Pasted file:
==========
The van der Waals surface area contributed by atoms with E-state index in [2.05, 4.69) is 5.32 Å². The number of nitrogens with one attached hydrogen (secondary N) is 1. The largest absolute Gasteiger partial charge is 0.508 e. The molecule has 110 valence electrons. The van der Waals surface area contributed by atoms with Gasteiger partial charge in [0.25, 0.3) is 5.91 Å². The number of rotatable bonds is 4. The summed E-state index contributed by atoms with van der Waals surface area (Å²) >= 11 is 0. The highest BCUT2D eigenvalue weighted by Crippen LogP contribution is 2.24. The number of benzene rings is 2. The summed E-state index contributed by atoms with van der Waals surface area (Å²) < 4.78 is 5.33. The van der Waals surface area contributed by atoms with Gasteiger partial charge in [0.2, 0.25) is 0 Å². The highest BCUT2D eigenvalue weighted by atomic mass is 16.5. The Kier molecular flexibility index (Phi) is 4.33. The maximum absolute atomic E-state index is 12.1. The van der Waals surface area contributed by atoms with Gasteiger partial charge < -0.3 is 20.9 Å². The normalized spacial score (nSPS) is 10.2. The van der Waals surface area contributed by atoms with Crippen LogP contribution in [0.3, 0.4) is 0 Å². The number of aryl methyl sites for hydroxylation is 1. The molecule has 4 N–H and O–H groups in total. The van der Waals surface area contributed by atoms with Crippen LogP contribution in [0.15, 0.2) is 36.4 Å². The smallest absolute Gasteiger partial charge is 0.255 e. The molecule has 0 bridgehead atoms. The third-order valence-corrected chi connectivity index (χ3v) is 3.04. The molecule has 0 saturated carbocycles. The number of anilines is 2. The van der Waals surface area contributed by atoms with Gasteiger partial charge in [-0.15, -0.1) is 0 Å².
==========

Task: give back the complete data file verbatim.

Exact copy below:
The van der Waals surface area contributed by atoms with E-state index in [2.05, 4.69) is 5.32 Å². The number of nitrogens with one attached hydrogen (secondary N) is 1. The largest absolute Gasteiger partial charge is 0.508 e. The molecule has 110 valence electrons. The van der Waals surface area contributed by atoms with Gasteiger partial charge in [0.25, 0.3) is 5.91 Å². The number of rotatable bonds is 4. The summed E-state index contributed by atoms with van der Waals surface area (Å²) >= 11 is 0. The highest BCUT2D eigenvalue weighted by Crippen LogP contribution is 2.24. The number of benzene rings is 2. The summed E-state index contributed by atoms with van der Waals surface area (Å²) < 4.78 is 5.33. The van der Waals surface area contributed by atoms with Gasteiger partial charge in [0.2, 0.25) is 0 Å². The highest BCUT2D eigenvalue weighted by atomic mass is 16.5. The Kier molecular flexibility index (Phi) is 4.33. The maximum absolute atomic E-state index is 12.1. The van der Waals surface area contributed by atoms with Gasteiger partial charge < -0.3 is 20.9 Å². The normalized spacial score (nSPS) is 10.2. The van der Waals surface area contributed by atoms with Crippen LogP contribution in [0.3, 0.4) is 0 Å². The number of aryl methyl sites for hydroxylation is 1. The molecule has 4 N–H and O–H groups in total. The van der Waals surface area contributed by atoms with Crippen LogP contribution in [0.15, 0.2) is 36.4 Å². The smallest absolute Gasteiger partial charge is 0.255 e. The molecule has 0 bridgehead atoms. The third-order valence-corrected chi connectivity index (χ3v) is 3.04. The molecule has 0 saturated carbocycles. The number of anilines is 2. The van der Waals surface area contributed by atoms with Gasteiger partial charge in [-0.15, -0.1) is 0 Å².